Civil rights leader W.E.B. Dubois shared this view with Sanger: that if oppressed people were to overcome the social forces arrayed against them, they needed to forge their way from a position of strength: of health, of education, of increased wealth, and birth control was one of the ways to get there. And Sanger and DuBois both believed that they all could get there because they were just as capable of greatness as anyone else, given the same chances.

This doesn’t sound like racism to me.

*Listen to the podcast version here or on Google Play, or subscribe on iTunes

Ordinary Philosophy and its Traveling Philosophy / History of Ideas series is a labor of love and ad-free, supported by patrons and readers like you. Please offer your support today!

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Sources and inspiration:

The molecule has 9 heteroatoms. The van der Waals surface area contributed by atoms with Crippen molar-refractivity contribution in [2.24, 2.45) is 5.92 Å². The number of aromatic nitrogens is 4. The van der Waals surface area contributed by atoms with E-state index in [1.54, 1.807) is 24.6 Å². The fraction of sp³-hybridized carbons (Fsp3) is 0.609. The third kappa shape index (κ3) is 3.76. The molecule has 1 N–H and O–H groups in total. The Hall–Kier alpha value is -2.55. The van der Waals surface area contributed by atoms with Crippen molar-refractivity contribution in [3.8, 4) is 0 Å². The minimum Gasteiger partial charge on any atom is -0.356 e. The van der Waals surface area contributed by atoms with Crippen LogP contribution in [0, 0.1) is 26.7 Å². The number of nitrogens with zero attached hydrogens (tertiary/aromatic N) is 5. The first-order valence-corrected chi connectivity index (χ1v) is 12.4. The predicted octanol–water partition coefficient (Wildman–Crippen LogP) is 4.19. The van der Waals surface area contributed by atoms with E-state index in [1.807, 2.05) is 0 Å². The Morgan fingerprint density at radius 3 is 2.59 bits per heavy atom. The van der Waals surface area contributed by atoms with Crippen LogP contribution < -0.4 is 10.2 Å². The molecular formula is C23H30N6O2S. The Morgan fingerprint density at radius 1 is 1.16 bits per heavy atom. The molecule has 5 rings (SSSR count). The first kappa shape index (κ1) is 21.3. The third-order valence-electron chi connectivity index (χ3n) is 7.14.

Another Look at Margaret Sanger and Race‘, Feb 23, 2012. From The Margaret Sanger Papers Project at NYU

Birth Control or Race Control? Sanger and the Negro Project‘ The Margaret Sanger Papers Project Newsletter #28 (Fall 2001)

Ferebee, Dorothy Boulding, d. 1980, “Speech by Dorothy Boulding Ferebee, M.D. entitled “Planned Parenthood as a Public Health Measure for the Negro Race,” January 29th, 1942,” Smith Libraries Exhibits

Margaret Sanger and the African American Community‘, compiled by Anna Holley, SisterSong Intern, July 2010, TrustBlackWomen.org

Marlin, George. ‘Margaret Sanger: “Abortion is Dangerous and Vicious”‘ Dec 14, 2011, The Catholic Thing blog

A Negro Number, June 1932 edition of Birth Control Review, by various authors.